From the results contained in these tables we can already make assumptions regarding how the attribute is considered by the assessors. For a given attribute, if the attribute is checked for the ideal product (second row), then if the preference for the products that are checked (cell [1,1]) is higher than when it is not checked (cell [1,0]), then the attribute is a must have. Symmetrically, if the attribute is not checked for the ideal product (first row), then if the preference for the products that are not checked (cell [0,0]) is higher than when it is checked (cell [0,1]), then the attribute is a must not have. If the attribute is not checked for the ideal product (first row), and if the preference for the products that are checked (cell [0,1]) is about the same (in XLSTAT we have set this as an absolute difference less than one) as when it is not checked (cell [0,0]), then the attribute is a does not harm. Finally, if (cell [0,1]) > (cell [0,0]), then the attribute is a nice to have. Some tables could correspond to 3 cases. XLSTAT will only associate each table to one case, but you might want to control the results. XLSTAT will try to relate each 2x2 table to one of the rules defined above in the same order.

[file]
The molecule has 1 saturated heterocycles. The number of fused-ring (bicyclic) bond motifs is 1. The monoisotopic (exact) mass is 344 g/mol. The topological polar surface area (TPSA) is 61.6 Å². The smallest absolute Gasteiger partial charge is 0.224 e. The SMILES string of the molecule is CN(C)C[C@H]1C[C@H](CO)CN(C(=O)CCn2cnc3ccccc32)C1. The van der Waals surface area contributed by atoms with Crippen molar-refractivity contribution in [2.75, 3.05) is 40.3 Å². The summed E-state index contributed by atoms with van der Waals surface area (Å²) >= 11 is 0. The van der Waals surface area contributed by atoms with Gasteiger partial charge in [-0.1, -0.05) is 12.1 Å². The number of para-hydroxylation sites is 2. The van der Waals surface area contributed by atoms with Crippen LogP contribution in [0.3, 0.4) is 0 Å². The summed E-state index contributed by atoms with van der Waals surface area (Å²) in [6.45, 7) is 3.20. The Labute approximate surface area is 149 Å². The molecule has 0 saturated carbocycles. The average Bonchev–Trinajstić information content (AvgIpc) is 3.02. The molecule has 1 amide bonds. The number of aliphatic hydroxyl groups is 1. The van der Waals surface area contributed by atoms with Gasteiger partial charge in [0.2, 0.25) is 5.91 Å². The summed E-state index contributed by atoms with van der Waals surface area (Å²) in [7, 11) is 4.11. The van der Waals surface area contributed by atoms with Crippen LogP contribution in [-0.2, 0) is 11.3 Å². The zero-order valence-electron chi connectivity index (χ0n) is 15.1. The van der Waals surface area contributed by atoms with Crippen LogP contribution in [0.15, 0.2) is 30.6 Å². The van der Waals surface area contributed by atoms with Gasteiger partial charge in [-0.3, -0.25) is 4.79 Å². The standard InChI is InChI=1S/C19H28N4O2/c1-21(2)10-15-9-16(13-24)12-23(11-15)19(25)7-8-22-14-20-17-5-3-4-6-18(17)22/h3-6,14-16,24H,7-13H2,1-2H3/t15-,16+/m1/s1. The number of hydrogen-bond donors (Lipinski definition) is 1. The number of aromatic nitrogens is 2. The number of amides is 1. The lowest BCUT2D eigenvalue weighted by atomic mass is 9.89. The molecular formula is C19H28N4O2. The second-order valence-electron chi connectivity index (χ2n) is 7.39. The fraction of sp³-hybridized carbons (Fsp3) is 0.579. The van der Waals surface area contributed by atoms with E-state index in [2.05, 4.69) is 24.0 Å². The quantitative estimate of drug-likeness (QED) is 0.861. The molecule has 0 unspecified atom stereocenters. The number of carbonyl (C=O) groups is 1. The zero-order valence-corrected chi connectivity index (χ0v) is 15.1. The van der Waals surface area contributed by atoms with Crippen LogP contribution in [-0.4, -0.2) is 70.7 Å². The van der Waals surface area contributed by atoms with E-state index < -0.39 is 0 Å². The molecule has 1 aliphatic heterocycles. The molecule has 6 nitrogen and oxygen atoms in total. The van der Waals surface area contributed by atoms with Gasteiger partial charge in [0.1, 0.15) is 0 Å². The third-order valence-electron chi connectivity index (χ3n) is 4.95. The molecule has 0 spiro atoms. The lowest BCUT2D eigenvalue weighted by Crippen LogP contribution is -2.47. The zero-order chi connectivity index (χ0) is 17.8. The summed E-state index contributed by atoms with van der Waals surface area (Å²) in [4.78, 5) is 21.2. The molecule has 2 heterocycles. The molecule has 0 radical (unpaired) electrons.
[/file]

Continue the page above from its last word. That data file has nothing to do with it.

Last XLSTAT computes penalty tables and runs two penalty analyses in order to determine whether some attributes clearly must have or must not have attributes on a statistical point of view. These analyses allow to:
- Test whether the differences between cells [1,1] and [1,0] are significant (“nice to have”) or not.
- Test whether the differences between [0,0] and [0,1] are significant (“negative” if [0,0] > [0,1]) or not (“does not harm”).